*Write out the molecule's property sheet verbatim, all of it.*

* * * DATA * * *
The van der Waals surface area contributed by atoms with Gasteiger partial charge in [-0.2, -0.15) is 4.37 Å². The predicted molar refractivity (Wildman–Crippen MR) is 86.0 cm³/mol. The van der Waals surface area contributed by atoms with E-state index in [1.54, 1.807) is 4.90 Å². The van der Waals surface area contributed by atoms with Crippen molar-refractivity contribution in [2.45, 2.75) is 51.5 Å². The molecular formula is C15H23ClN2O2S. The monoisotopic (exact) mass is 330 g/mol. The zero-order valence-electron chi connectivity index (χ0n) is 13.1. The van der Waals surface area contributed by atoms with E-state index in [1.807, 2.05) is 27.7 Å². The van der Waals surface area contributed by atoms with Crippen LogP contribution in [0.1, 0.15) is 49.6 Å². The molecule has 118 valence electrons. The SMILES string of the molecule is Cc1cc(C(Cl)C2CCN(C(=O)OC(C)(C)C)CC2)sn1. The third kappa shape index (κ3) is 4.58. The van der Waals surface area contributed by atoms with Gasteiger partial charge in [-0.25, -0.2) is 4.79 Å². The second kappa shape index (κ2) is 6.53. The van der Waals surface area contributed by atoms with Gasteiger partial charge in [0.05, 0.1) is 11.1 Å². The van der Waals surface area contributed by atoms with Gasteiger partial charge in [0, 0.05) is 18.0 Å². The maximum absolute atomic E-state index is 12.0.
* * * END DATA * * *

The van der Waals surface area contributed by atoms with Gasteiger partial charge in [-0.2, -0.15) is 4.37 Å². The predicted molar refractivity (Wildman–Crippen MR) is 86.0 cm³/mol. The van der Waals surface area contributed by atoms with E-state index in [1.54, 1.807) is 4.90 Å². The van der Waals surface area contributed by atoms with Crippen molar-refractivity contribution in [2.45, 2.75) is 51.5 Å². The molecular formula is C15H23ClN2O2S. The monoisotopic (exact) mass is 330 g/mol. The zero-order valence-electron chi connectivity index (χ0n) is 13.1. The van der Waals surface area contributed by atoms with E-state index in [1.807, 2.05) is 27.7 Å². The van der Waals surface area contributed by atoms with Crippen LogP contribution in [0.1, 0.15) is 49.6 Å². The molecule has 118 valence electrons. The SMILES string of the molecule is Cc1cc(C(Cl)C2CCN(C(=O)OC(C)(C)C)CC2)sn1. The third kappa shape index (κ3) is 4.58. The van der Waals surface area contributed by atoms with Gasteiger partial charge in [-0.25, -0.2) is 4.79 Å². The second kappa shape index (κ2) is 6.53. The van der Waals surface area contributed by atoms with Gasteiger partial charge in [0.05, 0.1) is 11.1 Å². The van der Waals surface area contributed by atoms with Gasteiger partial charge in [0, 0.05) is 18.0 Å². The maximum absolute atomic E-state index is 12.0.